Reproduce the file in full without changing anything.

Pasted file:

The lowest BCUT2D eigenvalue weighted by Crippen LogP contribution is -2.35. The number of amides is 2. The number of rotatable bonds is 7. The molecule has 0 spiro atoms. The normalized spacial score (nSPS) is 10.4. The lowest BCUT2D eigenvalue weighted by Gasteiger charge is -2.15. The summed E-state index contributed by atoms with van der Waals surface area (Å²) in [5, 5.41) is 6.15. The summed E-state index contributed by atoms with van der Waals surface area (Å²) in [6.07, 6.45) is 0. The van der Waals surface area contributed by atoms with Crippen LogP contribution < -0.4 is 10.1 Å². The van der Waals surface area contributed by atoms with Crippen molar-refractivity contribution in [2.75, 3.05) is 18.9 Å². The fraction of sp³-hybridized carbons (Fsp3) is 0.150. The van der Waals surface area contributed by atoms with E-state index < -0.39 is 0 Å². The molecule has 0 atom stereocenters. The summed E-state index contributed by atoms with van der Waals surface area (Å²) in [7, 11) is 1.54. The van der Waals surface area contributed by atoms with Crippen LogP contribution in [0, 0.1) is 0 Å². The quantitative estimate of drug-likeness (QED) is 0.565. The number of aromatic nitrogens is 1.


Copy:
The lowest BCUT2D eigenvalue weighted by Crippen LogP contribution is -2.35. The number of amides is 2. The number of rotatable bonds is 7. The molecule has 0 spiro atoms. The normalized spacial score (nSPS) is 10.4. The lowest BCUT2D eigenvalue weighted by Gasteiger charge is -2.15. The summed E-state index contributed by atoms with van der Waals surface area (Å²) in [5, 5.41) is 6.15. The summed E-state index contributed by atoms with van der Waals surface area (Å²) in [6.07, 6.45) is 0. The van der Waals surface area contributed by atoms with Crippen LogP contribution < -0.4 is 10.1 Å². The van der Waals surface area contributed by atoms with Crippen molar-refractivity contribution in [2.75, 3.05) is 18.9 Å². The fraction of sp³-hybridized carbons (Fsp3) is 0.150. The van der Waals surface area contributed by atoms with E-state index < -0.39 is 0 Å². The molecule has 0 atom stereocenters. The summed E-state index contributed by atoms with van der Waals surface area (Å²) in [7, 11) is 1.54. The van der Waals surface area contributed by atoms with Crippen LogP contribution in [0, 0.1) is 0 Å². The quantitative estimate of drug-likeness (QED) is 0.565. The number of aromatic nitrogens is 1.